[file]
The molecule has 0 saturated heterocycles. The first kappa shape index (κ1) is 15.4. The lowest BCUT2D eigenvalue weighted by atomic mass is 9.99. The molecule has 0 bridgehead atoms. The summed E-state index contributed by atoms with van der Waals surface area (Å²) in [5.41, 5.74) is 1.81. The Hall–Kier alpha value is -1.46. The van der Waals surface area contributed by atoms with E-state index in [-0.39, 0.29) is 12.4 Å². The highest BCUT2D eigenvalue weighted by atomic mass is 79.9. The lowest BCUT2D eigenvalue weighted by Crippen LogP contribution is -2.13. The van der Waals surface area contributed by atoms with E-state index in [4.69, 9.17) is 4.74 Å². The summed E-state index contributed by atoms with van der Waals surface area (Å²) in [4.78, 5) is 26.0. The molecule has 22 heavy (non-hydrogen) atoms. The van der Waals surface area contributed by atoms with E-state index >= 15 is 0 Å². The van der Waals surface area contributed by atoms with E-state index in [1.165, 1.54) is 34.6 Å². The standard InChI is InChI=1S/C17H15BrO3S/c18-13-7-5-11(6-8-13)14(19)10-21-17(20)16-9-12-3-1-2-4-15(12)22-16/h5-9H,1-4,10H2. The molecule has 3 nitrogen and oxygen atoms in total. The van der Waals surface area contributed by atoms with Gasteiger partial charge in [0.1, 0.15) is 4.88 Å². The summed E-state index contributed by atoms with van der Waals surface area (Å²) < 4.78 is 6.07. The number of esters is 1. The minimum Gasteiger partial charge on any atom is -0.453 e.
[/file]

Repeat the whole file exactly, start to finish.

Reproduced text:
The molecule has 0 saturated heterocycles. The first kappa shape index (κ1) is 15.4. The lowest BCUT2D eigenvalue weighted by atomic mass is 9.99. The molecule has 0 bridgehead atoms. The summed E-state index contributed by atoms with van der Waals surface area (Å²) in [5.41, 5.74) is 1.81. The Hall–Kier alpha value is -1.46. The van der Waals surface area contributed by atoms with E-state index in [-0.39, 0.29) is 12.4 Å². The highest BCUT2D eigenvalue weighted by atomic mass is 79.9. The lowest BCUT2D eigenvalue weighted by Crippen LogP contribution is -2.13. The van der Waals surface area contributed by atoms with E-state index in [4.69, 9.17) is 4.74 Å². The summed E-state index contributed by atoms with van der Waals surface area (Å²) in [4.78, 5) is 26.0. The molecule has 22 heavy (non-hydrogen) atoms. The van der Waals surface area contributed by atoms with E-state index >= 15 is 0 Å². The van der Waals surface area contributed by atoms with E-state index in [1.165, 1.54) is 34.6 Å². The standard InChI is InChI=1S/C17H15BrO3S/c18-13-7-5-11(6-8-13)14(19)10-21-17(20)16-9-12-3-1-2-4-15(12)22-16/h5-9H,1-4,10H2. The molecule has 3 nitrogen and oxygen atoms in total. The van der Waals surface area contributed by atoms with Gasteiger partial charge in [0.1, 0.15) is 4.88 Å². The summed E-state index contributed by atoms with van der Waals surface area (Å²) < 4.78 is 6.07. The number of esters is 1. The minimum Gasteiger partial charge on any atom is -0.453 e.